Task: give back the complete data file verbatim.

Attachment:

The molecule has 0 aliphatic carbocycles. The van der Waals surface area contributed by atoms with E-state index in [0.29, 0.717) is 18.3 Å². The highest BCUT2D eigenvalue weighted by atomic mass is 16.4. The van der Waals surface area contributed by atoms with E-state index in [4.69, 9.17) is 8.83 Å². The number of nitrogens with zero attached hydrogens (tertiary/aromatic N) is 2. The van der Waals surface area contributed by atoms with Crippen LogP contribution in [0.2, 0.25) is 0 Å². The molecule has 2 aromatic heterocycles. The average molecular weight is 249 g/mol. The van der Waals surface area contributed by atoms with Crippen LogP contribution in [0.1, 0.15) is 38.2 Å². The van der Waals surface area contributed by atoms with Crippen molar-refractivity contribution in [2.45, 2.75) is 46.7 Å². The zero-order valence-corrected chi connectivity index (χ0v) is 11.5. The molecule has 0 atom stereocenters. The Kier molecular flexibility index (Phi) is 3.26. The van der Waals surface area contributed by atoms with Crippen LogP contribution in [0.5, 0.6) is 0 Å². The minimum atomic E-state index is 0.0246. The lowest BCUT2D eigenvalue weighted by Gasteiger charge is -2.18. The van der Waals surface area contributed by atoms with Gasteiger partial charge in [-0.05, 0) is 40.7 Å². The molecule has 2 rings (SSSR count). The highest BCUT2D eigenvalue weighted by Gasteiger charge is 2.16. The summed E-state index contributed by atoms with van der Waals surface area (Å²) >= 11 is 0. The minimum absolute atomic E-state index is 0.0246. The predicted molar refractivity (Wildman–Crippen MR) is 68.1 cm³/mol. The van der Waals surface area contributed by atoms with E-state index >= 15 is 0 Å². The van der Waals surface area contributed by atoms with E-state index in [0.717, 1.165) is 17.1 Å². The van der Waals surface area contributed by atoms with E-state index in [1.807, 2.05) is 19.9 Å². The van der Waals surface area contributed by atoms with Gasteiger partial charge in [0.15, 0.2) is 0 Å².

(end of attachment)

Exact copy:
The molecule has 0 aliphatic carbocycles. The van der Waals surface area contributed by atoms with E-state index in [0.29, 0.717) is 18.3 Å². The highest BCUT2D eigenvalue weighted by atomic mass is 16.4. The van der Waals surface area contributed by atoms with E-state index in [4.69, 9.17) is 8.83 Å². The number of nitrogens with zero attached hydrogens (tertiary/aromatic N) is 2. The van der Waals surface area contributed by atoms with Crippen LogP contribution in [0.2, 0.25) is 0 Å². The molecule has 2 aromatic heterocycles. The average molecular weight is 249 g/mol. The van der Waals surface area contributed by atoms with Crippen LogP contribution in [0.1, 0.15) is 38.2 Å². The van der Waals surface area contributed by atoms with Crippen molar-refractivity contribution in [2.45, 2.75) is 46.7 Å². The zero-order valence-corrected chi connectivity index (χ0v) is 11.5. The molecule has 0 atom stereocenters. The Kier molecular flexibility index (Phi) is 3.26. The van der Waals surface area contributed by atoms with Crippen LogP contribution in [0.5, 0.6) is 0 Å². The minimum atomic E-state index is 0.0246. The lowest BCUT2D eigenvalue weighted by Gasteiger charge is -2.18. The van der Waals surface area contributed by atoms with Gasteiger partial charge in [-0.05, 0) is 40.7 Å². The molecule has 2 rings (SSSR count). The highest BCUT2D eigenvalue weighted by Gasteiger charge is 2.16. The summed E-state index contributed by atoms with van der Waals surface area (Å²) >= 11 is 0. The minimum absolute atomic E-state index is 0.0246. The predicted molar refractivity (Wildman–Crippen MR) is 68.1 cm³/mol. The van der Waals surface area contributed by atoms with E-state index >= 15 is 0 Å². The van der Waals surface area contributed by atoms with E-state index in [0.717, 1.165) is 17.1 Å². The van der Waals surface area contributed by atoms with E-state index in [1.807, 2.05) is 19.9 Å². The van der Waals surface area contributed by atoms with Gasteiger partial charge in [0.15, 0.2) is 0 Å².